4 Gaming Monetization Models That Should Have No Place in Games

Aug 11, 2019 | 1 Votes by Mikhail 10 rate Your vote
One of the reasons why gaming monetization has exploded to insane levels is due to monetization. Now, developers are trying to get their cut of the pie, but at the same time, they introduce anti-consumer monetization models that should not have a place in the industry. WWGDB - 4 Gaming Monetization Models That Should Have No Place in Games

Monetization in games is fairly common nowadays. The allure of money and bountiful rewards for creating a game has encouraged many indie developers to create their own titles across all platforms. This isn’t a bad thing since people are now able to unleash their own ideas and create games that provide us with entertainment and rich experiences.

However, what happens when games are solely made for earning instead of actually providing entertainment? Well, you’d be playing a terrible game. Plus, if it’s a priced title, you won’t be getting your money’s worth and instead, be coaxed into spending more of your hard-earned cash.

Anyway, monetization is ok to a certain extent, but there are just some practices that are plainly detrimental and reeks of anti-consumerism. Let’s take a look at some of which:

Progression through packs and loot boxes


Battlefront 2's loot boxes


First off, let’s talk about the most controversial one: loot boxes. In a nutshell, these are basically redeemable items which further produce a randomized selection of virtual items. We’re sure you’ve encountered them in a number of games before and headlines before. They’ve reached such a level of infamy to the point that governments had to launch investigations and hearings.

To a certain extent, loot boxes are ok. For example, if you progress in user/account level, it would be ok if you’re presented with the usual progression rewards and a loot box as a bonus. If it comes with progression, that’s all right. However, if it is the MAIN WAY TO PROGRESS, it’s absolutely horrendous. The worst examples of this are FIFA’s Ultimate Team randomized packs and of course, the most controversial of them all: Star Wars Battlefront 2. In the latter, loot boxes, which yielded Star Cards and randomized rewards, were the main ways to make players advance. Of course, it yielded the ire of many players and long-time fans which forced the developers to make a lot of changes.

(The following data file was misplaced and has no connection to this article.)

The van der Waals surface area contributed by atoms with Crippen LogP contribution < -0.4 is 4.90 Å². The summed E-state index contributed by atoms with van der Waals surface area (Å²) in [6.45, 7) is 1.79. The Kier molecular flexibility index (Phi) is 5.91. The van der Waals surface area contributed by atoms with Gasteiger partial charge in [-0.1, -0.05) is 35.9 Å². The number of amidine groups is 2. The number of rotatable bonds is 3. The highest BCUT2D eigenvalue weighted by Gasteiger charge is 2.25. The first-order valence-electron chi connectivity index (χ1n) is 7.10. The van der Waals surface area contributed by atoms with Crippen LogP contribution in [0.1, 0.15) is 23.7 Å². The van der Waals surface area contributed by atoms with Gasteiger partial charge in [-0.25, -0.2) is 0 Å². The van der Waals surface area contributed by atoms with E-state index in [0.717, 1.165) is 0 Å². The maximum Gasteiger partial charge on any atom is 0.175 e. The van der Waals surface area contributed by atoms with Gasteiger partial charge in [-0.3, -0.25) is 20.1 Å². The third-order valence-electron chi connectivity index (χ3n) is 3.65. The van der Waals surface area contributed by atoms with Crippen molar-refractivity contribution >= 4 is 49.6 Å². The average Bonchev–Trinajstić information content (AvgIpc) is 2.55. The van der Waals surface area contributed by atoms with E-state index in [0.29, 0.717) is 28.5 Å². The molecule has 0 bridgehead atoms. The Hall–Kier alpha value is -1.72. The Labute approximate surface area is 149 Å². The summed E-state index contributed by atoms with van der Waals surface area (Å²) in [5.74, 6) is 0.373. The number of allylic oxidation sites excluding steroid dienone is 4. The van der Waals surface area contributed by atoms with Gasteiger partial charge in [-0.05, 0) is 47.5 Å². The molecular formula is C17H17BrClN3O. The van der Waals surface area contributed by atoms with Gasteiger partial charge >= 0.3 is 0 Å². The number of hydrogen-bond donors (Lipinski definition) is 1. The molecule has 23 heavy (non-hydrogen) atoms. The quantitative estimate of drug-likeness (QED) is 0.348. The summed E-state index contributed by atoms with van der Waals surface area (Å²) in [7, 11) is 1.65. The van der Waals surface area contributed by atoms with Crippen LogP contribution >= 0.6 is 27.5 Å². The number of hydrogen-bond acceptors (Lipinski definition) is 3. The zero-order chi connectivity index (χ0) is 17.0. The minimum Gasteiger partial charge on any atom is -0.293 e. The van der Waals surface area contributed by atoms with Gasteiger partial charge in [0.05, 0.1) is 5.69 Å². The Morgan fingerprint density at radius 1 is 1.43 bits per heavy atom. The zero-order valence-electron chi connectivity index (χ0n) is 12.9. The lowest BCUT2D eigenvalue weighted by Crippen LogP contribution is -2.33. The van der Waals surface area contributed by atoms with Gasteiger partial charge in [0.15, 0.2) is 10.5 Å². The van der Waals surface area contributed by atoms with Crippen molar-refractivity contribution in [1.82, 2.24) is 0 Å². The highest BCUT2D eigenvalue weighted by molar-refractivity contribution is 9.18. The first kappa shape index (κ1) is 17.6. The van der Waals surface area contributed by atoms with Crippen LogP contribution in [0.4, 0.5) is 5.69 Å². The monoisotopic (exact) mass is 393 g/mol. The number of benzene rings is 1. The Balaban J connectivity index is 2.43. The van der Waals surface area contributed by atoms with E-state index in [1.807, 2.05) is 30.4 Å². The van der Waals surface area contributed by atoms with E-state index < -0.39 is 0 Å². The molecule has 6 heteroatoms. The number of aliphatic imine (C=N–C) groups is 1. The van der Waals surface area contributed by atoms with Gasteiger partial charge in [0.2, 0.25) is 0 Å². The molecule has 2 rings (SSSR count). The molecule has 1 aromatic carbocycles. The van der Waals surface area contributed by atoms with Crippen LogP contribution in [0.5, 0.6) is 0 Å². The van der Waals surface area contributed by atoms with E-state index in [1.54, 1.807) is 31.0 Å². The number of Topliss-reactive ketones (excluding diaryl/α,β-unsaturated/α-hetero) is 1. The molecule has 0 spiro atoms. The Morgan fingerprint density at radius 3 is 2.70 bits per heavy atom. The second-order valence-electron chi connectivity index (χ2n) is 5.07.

Energy mechanics


Energy mechanics in video games


Basically, this is a gameplay mechanic that limits the time you spend in the game. For example, you need to spend five units of energy to enter a level. Once you’ve gobbled up your energy bar, you have to wait for it to regenerate. If you’re impatient you can always use gems or premium currency to charge it up right away.

Personally, I can never understand this. Why in the world would you want your players to stop playing your game? You have to make them stay for an unlimited amount of hours, giving you more opportunities to pitch in-game items.

Pay to progress and pay-to-win


In a nutshell, these include games where you can buy your way to a new level, a stronger base, and characters that can smite those of free players without batting an eyelash. This monetization model is common in “strategy” games and even in hero collectors.

Although it ensures that it ensures a good flow of income, it isolates and demotivates free players. Why in the world would they continue playing when they’re aware they can’t beat players who have already invested $50 into their base? Sure, it may coax them into actually buying something to match up better, but this isn’t the case in many situations simply because it’s not an option for them. It’s likely they’ll give the game up because there’s no fun in being at the receiving end of the unstoppable attacks of premium players.

Excessive advertising


Watch Dogs - Ads like these in games are ok


Advertising is one of the age-old methods of monetization in games. Pop-up ads and skippable ones are common. Some developers have even created ingenious and consumer-friendly methods like rewarding players with premium currency and other benefits for watching a video ad. It’s a win-win solution: developers will earn cash to add to their coffers while players will be “paid” for it.

Unfortunately, the abovementioned good practice is foreign to a number of developers. You see, there are some games that still slap obtrusive pop-ups and unskippable video advertisements every time you move through in-game menus. Though this guarantees that you’ll get a few cents out of every player, it’s an unhealthy practice. Gamers want to play, not watch ads. In most cases, games that do this are guaranteed to have been uninstalled right away. A lost player is a lost chance to earn.

So, what do you think are some gaming monetization practices you think should have no place in the industry? If you have dreams of creating your own game or working in the industry in the near future, it would be best to avoid any of the abovementioned practices. After all, you’d want players to enjoy your game, right?

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